AI Talent Flows in Germany
Empirical study of the career paths of AI doctoral students at German universities
Discussions of the geopolitical implications of artificial intelligence (AI) often narrowly spotlight the competition between the USA and China. Assessments and comparisons of their respective strengths and weaknesses with regard to the availability of data, skilled engineers and scientists, and supercomputing infrastructure receive a lot of attention. Control over these key prerequisites determines who can best leverage AI for their own interests and geopolitical aspirations.
While the USA and China feature prominently in the discourse on the geopolitics of AI, the contributions of other regions and countries and their efforts to position themselves in the context of global cooperation and competition for the development of AI are often not part of the picture. Although the European Union (EU) is currently discussed as an important player in AI regulation, efforts to better understand the strengths and weaknesses of Europe’s AI ecosystem remain limited.
This pilot study attempts to shed light on Europe’s AI ecosystem by offering empirical insights into the mobility of AI researchers in Europe. The ability to attract and retain AI talent is a crucial indicator of the strengths and weaknesses of national AI ecosystems. It is well known that the strength of the US AI ecosystem rests on its ability to attract and retain the best global talents.
In this data brief, we analyse the pool of top AI talents for the EU’s most populated country: Germany. Our aim is to better understand how Germany is integrated into global AI talent flows. Where does Germany draw talent from? Where do young researchers go after completing their doctorates in Germany? What can the data potentially tell us about the strengths and weaknesses of the German AI ecosystem? Our analysis focuses on a self-built dataset of the career paths of PhD students supervised by the most prominent AI professors in Germany.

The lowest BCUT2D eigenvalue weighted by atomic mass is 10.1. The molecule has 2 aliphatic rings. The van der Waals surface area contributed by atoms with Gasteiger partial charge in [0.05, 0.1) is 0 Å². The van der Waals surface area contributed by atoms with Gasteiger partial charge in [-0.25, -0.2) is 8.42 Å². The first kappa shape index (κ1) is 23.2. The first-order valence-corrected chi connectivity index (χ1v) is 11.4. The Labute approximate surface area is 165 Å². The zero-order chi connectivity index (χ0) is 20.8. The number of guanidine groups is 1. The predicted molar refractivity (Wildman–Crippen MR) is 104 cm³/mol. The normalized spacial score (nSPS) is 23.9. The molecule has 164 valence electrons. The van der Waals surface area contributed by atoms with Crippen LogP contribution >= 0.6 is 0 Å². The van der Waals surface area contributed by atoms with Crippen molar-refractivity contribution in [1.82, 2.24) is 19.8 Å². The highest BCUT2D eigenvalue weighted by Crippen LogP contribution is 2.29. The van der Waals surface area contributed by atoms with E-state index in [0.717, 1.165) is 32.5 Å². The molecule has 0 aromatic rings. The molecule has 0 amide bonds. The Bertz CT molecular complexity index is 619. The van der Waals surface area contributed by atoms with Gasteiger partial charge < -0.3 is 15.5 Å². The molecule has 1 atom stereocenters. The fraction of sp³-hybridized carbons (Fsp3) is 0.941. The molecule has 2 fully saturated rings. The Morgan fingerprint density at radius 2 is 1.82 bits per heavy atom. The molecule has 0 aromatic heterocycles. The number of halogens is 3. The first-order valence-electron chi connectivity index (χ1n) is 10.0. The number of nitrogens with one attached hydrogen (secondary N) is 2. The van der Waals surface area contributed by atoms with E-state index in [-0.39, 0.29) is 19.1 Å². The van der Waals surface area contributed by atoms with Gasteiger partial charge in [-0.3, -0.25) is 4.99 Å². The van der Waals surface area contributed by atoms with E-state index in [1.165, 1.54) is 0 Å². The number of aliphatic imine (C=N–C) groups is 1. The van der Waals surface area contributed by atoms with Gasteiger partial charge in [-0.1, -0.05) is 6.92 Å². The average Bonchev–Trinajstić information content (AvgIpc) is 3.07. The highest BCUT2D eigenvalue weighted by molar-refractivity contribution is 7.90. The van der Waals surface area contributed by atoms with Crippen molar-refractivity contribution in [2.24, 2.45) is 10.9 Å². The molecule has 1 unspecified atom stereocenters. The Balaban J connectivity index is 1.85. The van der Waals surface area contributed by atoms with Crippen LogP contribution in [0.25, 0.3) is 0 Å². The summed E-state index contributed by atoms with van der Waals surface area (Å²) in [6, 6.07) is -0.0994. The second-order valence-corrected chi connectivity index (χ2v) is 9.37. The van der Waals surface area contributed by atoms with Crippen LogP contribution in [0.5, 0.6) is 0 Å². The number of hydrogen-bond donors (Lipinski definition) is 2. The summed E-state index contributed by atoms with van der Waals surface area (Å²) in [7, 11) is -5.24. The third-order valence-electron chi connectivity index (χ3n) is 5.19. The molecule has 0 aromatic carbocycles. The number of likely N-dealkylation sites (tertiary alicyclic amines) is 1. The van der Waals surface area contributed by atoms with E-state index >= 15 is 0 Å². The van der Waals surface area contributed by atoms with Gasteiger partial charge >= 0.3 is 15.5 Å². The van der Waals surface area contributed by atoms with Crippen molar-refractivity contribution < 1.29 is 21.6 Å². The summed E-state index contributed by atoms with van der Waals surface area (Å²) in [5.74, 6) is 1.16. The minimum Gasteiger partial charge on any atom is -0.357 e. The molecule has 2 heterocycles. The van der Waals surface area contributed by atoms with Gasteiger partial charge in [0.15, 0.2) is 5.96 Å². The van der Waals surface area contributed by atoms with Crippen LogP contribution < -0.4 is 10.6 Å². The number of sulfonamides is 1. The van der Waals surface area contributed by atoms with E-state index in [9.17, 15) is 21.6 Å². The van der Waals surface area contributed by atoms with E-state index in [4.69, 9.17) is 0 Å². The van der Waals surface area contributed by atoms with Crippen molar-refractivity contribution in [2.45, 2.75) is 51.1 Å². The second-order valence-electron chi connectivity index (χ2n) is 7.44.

Our analysis offers insights into talent flows in and out of Germany. Half of the PhD students in our sample received their undergraduate degrees at foreign universities. While EU countries were found to play a much less important role as countries of origin than anticipated, China, India and Iran are more important than expected. Most PhD students remain in Germany for at least a few years after graduation. However, international doctorates, in particular, tend to leave the country after graduation. Our data show that while the USA, the UK and Switzerland hardly send any PhD students to Germany, they are important destinations for AI talent from German universities. Global tech companies that offer high salaries and research budgets are the most important employers of talents from Germany in these countries.
Our pilot study shows the potential of data-based investigations on the mobility of AI talents in Germany. We welcome further analyses of talent flows and other key factors of success in the European context. They will enable the development of measures to support Europe’s AI ecosystem in a targeted and evidence-based manner. Furthermore, such empirical insights help keep track of whether political objectives are achieved and what their actual impacts are (e.g., attracting top researchers from foreign countries or strengthening the exchange between EU member states).